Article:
10 unique bathroom ideas to steal
Designer Angela Free installed tiles to form wide, horizontal stripes in a 37-square-foot guest bathroom in a San Francisco, California house. "Stripes are a nice, graphic design element that can bring movement and pattern to a room, but not in a busy way," she says. By wrapping the pattern around the space, she opened it up and created "flow, a borderless space."
Hidden medicine cabinets
The medicine cabinets in this Michigan lake house bathroom are hidden behind the mirrors, a trick that works because they're so overscale.
Bing: Hidden medicine cabinets
Want to do something similar? "Be sure the frame projects just enough off the wall so you can open it with one hand," architect Bill Ingram says.
Designer Peter Dunham added an unexpected twist to this bathroom in a Los Angeles home: a fireplace.
"I flipped the positions of the bedroom and bath, which is why the bath now has the fireplace," he says. "It's extremely sexy and luxe, isn't it?" The photo, by Miguel Flores-Vianna, is from Nathan Turner. The Chinese tabouret and Caucasian carpet ottoman are from Hollywood at Home.
Vintage dresser vanity
Editor Zim Loy painted a vintage dresser black, added Creations ring pulls from Alno for a campaign-chest look, and turned it into a master bath vanity for her Italianate house in Kansas Ciy, Missouri.
She also fitted the piece with shallow Cheviot Estoril drop-in sinks, so even the top drawers are usable.
To create a spa-like feel in a Charlotte, North Carolina, bathroom, designer Barrie Benson added a pebble floor.
"Feet have the most pressure points in the body, and standing on smooth cobbled stones is very relaxing, even therapeutic," she says. "I had a good laugh with my client when she told me that stepping on those pebbles 'rocks her chakras.'"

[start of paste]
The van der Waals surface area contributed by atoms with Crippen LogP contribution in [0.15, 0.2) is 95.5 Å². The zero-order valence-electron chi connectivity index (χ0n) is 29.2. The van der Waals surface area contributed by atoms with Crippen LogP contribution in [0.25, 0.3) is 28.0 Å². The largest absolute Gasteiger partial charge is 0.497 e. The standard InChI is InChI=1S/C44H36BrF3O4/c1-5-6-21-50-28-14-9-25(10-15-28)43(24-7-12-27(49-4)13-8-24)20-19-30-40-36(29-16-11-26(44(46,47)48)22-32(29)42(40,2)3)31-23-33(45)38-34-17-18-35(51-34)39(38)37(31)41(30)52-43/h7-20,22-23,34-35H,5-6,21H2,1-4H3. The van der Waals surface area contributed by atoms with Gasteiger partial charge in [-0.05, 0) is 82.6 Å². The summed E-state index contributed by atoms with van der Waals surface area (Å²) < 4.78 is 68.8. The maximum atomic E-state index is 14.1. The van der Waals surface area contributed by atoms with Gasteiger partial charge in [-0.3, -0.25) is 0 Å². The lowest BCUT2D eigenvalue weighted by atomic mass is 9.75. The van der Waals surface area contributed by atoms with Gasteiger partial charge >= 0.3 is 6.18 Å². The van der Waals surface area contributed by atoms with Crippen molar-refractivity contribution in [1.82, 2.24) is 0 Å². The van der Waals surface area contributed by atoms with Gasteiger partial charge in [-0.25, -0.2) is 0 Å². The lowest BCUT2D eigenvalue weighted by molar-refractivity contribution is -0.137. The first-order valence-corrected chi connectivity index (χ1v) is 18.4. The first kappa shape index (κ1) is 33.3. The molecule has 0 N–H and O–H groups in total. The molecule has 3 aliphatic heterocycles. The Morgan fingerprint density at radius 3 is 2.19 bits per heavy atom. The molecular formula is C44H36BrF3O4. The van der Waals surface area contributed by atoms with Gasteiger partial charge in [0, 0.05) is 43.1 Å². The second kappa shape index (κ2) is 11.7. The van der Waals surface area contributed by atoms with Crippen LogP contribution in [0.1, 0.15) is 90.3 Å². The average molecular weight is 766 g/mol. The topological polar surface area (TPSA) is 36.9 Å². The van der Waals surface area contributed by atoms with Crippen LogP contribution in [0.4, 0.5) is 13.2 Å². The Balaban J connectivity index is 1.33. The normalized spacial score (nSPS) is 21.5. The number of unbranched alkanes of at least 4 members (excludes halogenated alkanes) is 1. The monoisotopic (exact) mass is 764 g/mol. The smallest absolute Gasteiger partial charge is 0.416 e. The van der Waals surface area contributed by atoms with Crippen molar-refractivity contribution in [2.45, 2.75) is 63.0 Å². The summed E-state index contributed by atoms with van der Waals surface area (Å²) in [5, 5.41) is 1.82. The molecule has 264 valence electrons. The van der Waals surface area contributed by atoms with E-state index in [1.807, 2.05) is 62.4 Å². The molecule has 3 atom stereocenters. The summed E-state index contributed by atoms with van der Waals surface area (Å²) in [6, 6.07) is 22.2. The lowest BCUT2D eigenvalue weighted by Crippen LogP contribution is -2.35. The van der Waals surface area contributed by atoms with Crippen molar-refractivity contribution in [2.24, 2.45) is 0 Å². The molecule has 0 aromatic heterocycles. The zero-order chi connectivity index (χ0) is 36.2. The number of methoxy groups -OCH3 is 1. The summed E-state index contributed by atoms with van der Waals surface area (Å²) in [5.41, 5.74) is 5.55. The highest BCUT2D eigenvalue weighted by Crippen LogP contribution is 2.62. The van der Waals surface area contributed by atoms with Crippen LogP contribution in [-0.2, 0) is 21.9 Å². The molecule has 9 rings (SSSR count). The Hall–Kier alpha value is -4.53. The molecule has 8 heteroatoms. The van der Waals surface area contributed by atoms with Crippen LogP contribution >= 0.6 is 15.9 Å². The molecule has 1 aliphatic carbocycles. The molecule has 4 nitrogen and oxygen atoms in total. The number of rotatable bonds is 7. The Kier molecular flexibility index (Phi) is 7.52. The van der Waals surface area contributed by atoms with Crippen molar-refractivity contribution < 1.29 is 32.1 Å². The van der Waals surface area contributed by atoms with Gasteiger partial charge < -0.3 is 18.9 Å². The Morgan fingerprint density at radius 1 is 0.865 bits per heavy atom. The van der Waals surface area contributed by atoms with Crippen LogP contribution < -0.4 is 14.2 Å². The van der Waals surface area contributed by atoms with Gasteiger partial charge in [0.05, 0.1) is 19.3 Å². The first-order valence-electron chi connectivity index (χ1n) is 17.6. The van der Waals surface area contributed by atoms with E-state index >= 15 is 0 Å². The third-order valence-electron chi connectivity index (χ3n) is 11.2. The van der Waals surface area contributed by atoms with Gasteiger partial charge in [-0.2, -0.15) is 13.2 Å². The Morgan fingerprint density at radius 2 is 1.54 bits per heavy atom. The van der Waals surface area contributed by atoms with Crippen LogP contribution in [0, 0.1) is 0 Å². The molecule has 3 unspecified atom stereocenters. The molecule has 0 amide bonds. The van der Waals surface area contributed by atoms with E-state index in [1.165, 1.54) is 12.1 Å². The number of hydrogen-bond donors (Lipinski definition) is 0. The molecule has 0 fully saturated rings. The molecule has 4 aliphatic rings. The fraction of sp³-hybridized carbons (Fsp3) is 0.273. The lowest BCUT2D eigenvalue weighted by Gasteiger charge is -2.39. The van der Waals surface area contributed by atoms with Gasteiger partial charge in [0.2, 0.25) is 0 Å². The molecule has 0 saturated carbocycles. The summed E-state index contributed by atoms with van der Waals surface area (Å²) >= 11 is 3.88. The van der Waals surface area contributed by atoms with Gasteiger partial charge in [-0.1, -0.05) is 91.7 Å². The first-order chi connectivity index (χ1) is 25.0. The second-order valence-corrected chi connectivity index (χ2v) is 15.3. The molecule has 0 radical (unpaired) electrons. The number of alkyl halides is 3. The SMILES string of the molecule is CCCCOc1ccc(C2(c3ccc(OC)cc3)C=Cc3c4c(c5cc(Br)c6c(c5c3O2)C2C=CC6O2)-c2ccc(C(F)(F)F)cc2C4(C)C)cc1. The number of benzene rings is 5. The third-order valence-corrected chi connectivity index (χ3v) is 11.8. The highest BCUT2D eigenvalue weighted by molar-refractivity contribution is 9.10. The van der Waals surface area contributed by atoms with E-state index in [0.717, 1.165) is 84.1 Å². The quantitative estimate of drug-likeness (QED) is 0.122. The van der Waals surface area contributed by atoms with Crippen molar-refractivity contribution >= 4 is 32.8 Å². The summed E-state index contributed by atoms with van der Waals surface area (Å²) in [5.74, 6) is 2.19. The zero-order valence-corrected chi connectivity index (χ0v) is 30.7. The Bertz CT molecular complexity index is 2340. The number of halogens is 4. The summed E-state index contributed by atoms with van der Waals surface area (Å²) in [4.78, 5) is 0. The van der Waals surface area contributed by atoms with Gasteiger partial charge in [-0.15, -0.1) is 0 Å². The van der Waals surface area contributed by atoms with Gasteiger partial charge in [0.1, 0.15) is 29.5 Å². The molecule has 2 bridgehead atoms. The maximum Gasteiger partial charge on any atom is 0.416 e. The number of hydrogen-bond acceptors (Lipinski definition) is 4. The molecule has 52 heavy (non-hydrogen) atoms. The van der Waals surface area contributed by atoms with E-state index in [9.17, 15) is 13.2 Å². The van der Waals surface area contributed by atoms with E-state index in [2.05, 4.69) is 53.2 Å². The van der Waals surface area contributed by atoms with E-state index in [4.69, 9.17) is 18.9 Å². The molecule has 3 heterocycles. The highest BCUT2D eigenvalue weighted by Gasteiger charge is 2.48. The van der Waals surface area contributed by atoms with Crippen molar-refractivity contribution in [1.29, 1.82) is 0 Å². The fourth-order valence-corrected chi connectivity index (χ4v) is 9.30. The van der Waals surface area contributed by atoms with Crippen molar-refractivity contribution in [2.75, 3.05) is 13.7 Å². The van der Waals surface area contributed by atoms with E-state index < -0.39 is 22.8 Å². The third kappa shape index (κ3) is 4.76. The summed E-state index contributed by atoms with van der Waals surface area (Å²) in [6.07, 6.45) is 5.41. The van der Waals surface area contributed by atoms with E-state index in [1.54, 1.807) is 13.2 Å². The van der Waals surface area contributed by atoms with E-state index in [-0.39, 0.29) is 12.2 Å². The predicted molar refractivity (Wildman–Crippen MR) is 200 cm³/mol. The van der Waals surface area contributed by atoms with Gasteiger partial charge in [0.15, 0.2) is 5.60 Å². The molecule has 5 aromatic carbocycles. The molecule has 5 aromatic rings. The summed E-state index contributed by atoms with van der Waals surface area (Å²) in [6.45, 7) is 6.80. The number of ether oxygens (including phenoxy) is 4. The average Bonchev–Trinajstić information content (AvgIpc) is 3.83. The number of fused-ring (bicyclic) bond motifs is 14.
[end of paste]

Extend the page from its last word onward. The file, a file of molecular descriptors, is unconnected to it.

A faux window
An Amanda Weil photo on glass creates a window where there is none in a Park Avenue master bathroom designed by homeowner Royce Pinkwater. The rest of the bathroom is done in pure white Thassos marble. "I like harmony and consistency in a home," she says.
The small size of powder rooms means you'll spend less on materials, so they're great places to experiment. "I don't believe in very many rules, but I do love the idea that a powder room should always have loads of personality," designer Mona Ross Berman says of a bathroom in a New Jersey beach house. "And we took turquoise as far as it could go in this one." Wallpaper is Recessed from Studio Printworks.
In this 42-square-foot bathroom in Dallas, Texas, designer Amanda Reilly didn't skimp on lighting. She even lit below the vanity, which is a great trick for the small room. "It highlights the open space underneath," she says. Cube tub by Wet Style. CaesarStone counter in Lagos Blue.
A real rug
In a Santa Ynez, California house, designer Mary Watkins Wood used a rug instead of a bath mat. Rugs are made to withstand a lot more wear than the occasional wet foot! A Waterworks Candide tub is painted Dunn-Edwards Slate. Chair covered in Scalamandre Feng Shui. Mecox ceramic garden seat.
A ceiling-mounted medicine cabinet
A small attic room in Tewksbury, New Jersey was transformed into a bathroom by designer Dan Ruhland. Since there was no wall space, Ruhland had to hang the medicine cabinet above the sink. "We found a way to use the shower rod system to hang it," he says. "Then we glued a mirror to the back, so it's mirrored on both sides."